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George Shilling reviews

Audient Zen

 

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It’s not often you get the chance to review equipment that is named after the editor of the magazine, so the email with the subject “Zen for review” initially led me to some mistaken assumptions! However, after a period of a particular kind of meditation, a large heavy packing case arrived, and within it I found enlightenment.

 

But first, a little background. At a time when industry gossip was all about the future of digital consoles, Audient bravely and surprisingly launched the ASP8024 as a brand new analogue console, with terrific sound quality at a rather more affordable price than some traditional big-name big-desks. It has become extremely popular in mid range commercial studios and private facilities requiring a reliable and excellent sounding analogue console. Audient have subsequently branched into analogue outboard, and now the Zen has arrived at an even lower price point than the ASP. Available in 16 or 32 frame sizes, costs have been reduced by eliminating such standard features common on traditional analogue consoles as onboard EQ and modular channel strips. However, a closer look at the Zen reveals a number of interesting and some unique features, many of which are lacking on larger, more expensive consoles, even the ASP. The centre section is comprehensive, and even includes a buss compressor. This is a desk designed to be used with a DAW (where you will have plenty of possibilities of plug-in EQ). It is worth noting that all rear panel audio connections are on high quality individual XLRs, with only inserts and external connection to the buss compressor relegated to TRS jacks, but all of these connections feature separate balanced send and return connections.

 

Audient Zen

 

The physicality of the console is impressive, with an impressive high quality construction. The metal case is a smart sparkly black, with a proper wooden armrest below the faders. This overhangs above whatever surface the console is placed on by a few inches, although the Audient claim that this creates space for your computer keyboard might be over-egging the feature list a little! Power supply is integral, so there are no noisy or hot racking boxes to install, although some warmth emanates from the slats above the meters. Above the faders the case is steeply raked, creating an easily reachable control surface and a large enough rear panel to include excellent connectivity (more later). The Alps 100mm faders are optionally touch sensitive and motorized, in a panel with a pleasing brushed aluminium surface, and big illuminating Solo, Mute and Safe soft buttons. The included LED meters at the top are bright and clear, and the main panel is finished with an under-surface printed polycarbonate overlay, so there is no chance of the legending rubbing off. Indication LEDs shine through from behind this. The 16 channel review unit was extremely heavy, yet built robustly and with precision. All knobs are smoothly damped with no scraping or play, and buttons operate positively.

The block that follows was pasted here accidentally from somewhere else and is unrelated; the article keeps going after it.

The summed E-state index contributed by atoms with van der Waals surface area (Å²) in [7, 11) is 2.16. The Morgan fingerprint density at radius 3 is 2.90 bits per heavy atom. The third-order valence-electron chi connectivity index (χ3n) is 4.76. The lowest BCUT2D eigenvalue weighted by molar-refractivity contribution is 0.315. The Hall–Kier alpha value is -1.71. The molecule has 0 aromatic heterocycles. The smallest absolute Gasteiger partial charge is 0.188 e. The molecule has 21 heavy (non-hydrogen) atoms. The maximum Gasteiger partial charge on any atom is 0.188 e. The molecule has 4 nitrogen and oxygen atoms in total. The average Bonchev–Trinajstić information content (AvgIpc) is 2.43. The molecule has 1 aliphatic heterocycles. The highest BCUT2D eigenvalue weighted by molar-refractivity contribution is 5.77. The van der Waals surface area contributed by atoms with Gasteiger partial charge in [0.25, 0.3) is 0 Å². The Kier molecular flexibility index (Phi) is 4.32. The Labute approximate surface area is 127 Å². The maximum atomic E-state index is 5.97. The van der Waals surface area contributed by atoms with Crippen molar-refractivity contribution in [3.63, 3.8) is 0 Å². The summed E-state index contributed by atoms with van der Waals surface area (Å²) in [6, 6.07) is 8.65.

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Although many of the latching centre section buttons are accompanied by illuminating LED indicators, this is not the case with the grey and white buttons employed on the channels. Nor is their travel particularly deep, so one must keep a close eye on their statuses. Let’s explore the channel strip features and functions... At the top is the extremely clear 20 segment yellow LED peak meter, which is legended in digital-stylee, with zero at the top (and a red ‘over’ indicator), but a 0VU mark at -14dB which is equivalent to +4dBu, allowing good headroom. Main Mix meters are similar but gain a few more LEDs for extra clarity. Under the meter, a small illuminated channel number helps locate which strip one is staring at. The microphone preamps are taken from the ASP, and comprise Gain from 6 to 60dB, individual 48V Phantom power, High Pass at 75Hz, and Polarity Reverse. There are two further alternative channel inputs: Line and DAW. The chosen path is routed through a +/-15dB centre detented Trim pot. Using a bit of jiggery-pokery, there is a similar wheeze to that of the SSL X-Desk: with the Stereo Cue Alt Input one can utilize both of these line inputs on mixdown, thus doubling the number of summed channels, although of course only the large faders will benefit from automation.

 

Meanwhile, working down from the input section there is next a useful meter button to choose whether one is watching channel input or direct output. Alongside this is a pair of buttons to determine the choice of no less than four different possible Direct Out configurations, and here one must refer to the manual as the legending does not entirely explain what is happening. These comprise Post Fader/Post Mute, Pre Insert/Pre Fader (post Trim), Post Insert/Pre Fader and Channel (Pre everything!) That certainly covers all eventualities and gives plenty of flexibility for different working methods. The channel Insert button is just below the Channel/DAW selector, but this merely switches the Return into circuit – usefully the Send jack is always active, providing possibilities such as parallel compression. Next along the strip is the routing – five buttons provide routing to two mono busses, two stereo busses and the main stereo mix.